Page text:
Publication / Inside EPA
January 13, 2014
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Spill Prompts Calls For Stricter Chemical Laws

Democratic lawmakers, environmentalists and labor officials are calling for policymakers to strengthen the Toxic Substances Control Act (TSCA) and other chemical regimes in the wake of last week’s spill in West Virginia, which contaminated potable water in the state capitol and revived concerns that little is known about many chemicals while many facilities are not adequately regulated.

The spill released tens of thousands of gallons of 4-methylcyclohexane methanol (MCHM), used by Freedom Industries to process coal, into the Elk River, upstream from the local water utilities’ intake. While regulators barred residents from using the public water supply, they struggled to address residents’ concerns about the substances’ risk as they had no access to safety data because the only toxicity study was one conducted by the chemical’s manufacturer and was proprietary.

According to press reports, the facility was largely unregulated because it was considered a low risk.

Reps. Henry Waxman (D-CA) and Paul Tonko (D-NY), top Democrats on the House Energy & Commerce Committee, wrote a Jan. 13 letter to Rep. John Shimkus (R-IL), chairman of the committee’s environment and the economy subcommittee, urging him to hold a hearing to examine how TSCA can be reformed to prevent similar problems in the future.

“Simply, why don’t we know more about the potential health effects of exposure to this chemical? As we begin to consider ideas to reform TSCA it is critically important that we understand how the law allowed a potentially harmful chemical to remain virtually untested for nearly forty years,” the Democrats wrote in the letter.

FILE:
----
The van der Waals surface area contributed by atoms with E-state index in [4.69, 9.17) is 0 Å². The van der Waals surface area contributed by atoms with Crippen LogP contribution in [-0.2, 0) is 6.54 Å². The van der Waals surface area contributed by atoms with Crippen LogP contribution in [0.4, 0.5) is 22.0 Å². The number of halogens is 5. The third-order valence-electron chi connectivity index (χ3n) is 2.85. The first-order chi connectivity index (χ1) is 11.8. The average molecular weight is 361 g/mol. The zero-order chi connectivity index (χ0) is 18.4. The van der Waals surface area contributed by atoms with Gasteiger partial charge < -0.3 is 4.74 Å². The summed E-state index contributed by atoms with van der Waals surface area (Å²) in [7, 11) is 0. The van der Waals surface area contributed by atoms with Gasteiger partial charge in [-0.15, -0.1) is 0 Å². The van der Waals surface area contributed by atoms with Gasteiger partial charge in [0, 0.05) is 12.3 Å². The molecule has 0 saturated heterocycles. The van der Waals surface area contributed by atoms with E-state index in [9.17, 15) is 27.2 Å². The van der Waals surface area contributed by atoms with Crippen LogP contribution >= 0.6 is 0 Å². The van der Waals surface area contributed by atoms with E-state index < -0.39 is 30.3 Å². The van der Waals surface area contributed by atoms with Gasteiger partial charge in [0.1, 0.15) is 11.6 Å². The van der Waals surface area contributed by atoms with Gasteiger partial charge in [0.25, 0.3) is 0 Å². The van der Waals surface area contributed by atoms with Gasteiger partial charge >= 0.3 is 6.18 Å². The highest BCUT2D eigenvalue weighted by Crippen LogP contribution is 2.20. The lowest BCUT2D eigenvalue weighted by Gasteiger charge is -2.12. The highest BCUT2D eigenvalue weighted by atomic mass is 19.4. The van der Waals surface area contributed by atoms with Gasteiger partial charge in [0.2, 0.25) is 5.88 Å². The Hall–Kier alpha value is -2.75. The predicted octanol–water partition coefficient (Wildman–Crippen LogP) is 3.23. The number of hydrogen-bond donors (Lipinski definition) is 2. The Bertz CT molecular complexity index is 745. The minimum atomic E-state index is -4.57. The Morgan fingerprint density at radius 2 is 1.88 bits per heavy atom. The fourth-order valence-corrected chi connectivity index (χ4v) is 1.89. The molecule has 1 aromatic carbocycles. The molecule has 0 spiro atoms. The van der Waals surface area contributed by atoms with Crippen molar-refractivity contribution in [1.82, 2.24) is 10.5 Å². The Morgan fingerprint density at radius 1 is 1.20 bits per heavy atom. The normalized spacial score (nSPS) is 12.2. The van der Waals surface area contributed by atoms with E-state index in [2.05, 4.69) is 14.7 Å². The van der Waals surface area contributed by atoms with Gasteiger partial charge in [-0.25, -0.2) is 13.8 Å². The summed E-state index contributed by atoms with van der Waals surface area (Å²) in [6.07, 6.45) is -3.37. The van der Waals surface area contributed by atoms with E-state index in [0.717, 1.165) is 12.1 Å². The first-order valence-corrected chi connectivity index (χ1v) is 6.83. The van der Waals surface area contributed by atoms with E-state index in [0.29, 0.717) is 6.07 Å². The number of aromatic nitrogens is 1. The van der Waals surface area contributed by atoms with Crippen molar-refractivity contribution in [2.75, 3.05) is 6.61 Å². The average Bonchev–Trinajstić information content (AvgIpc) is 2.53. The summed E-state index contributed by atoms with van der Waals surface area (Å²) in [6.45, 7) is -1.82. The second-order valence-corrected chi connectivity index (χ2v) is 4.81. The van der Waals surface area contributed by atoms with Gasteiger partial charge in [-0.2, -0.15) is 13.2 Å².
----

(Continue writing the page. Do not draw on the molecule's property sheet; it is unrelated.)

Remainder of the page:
The lawmakers said that only one health study of MCHM has been conducted. It dates back to 1990 and is proprietary because it was conducted by the chemical’s manufacturer.

According to Richard Denison, a senior scientist at the Environmental Defense Fund, the study suggested an acute oral toxicity safety limit of 825 milligrams per kilogram of body weight as the dose of MCHM that killed 50 percent of exposed rats within a short period of time.

The study did not test for reactions to the chemical besides mortality. Denison said the study is the sole basis for the 1 part per million level that the government has apparently set for the chemical’s safe consumption in humans.

In a Jan. 12 blog post, Denison echoed Waxman’s concern over the inadequacy of TSCA, noting that “If the protracted debate over reform of TSCA sometimes seems esoteric or abstract, the epic failure of this law could not be better illustrated than by what’s unfolding in Charleston, WV this week.”

Denison says that the largest failure of the TSCA is that it did not mandate anyone involved to know the true effects of the chemical, despite its continued use for decades, “What is particularly maddening and outrageous is that no one… can say anything even close to definitive about what risk the chemical poses to people, even in the short-term, let alone over time. And that’s where the failures of TSCA come into sharp focus.”

Meanwhile, the National Council for Occupational Safety and Health, a group that focuses on workplace safety issues, says the latest spill is similar to the fatal chemical explosion at the West, TX, fertilizer plant last year, due in part to inadequate safety regulation.

The group called on Congress to strengthen provisions of the 1986 Superfund reauthorization law to ensure that facilities like those in Texas and West Virginia comply with provisions requiring companies to report information about the types and amounts of chemicals stored at a given facility.

The group called on the administration to quickly complete its work developing recommendations to address such facilities under the executive order President Obama issued following the explosion.

“The agencies should quickly complete their review of existing safeguards. They also should assess what steps need to be taken to ensure that hazardous chemical storage and production facilities are adequately covered by state and federal enforcement powers to makechemical facilities and their surrounding communities safer,” the group said in a statement.

The group also called on policymakers to give the U.S. Chemical Safety Board, the federal entity that investigates industrial releases, enforcement power to ensure its recommendations are adopted.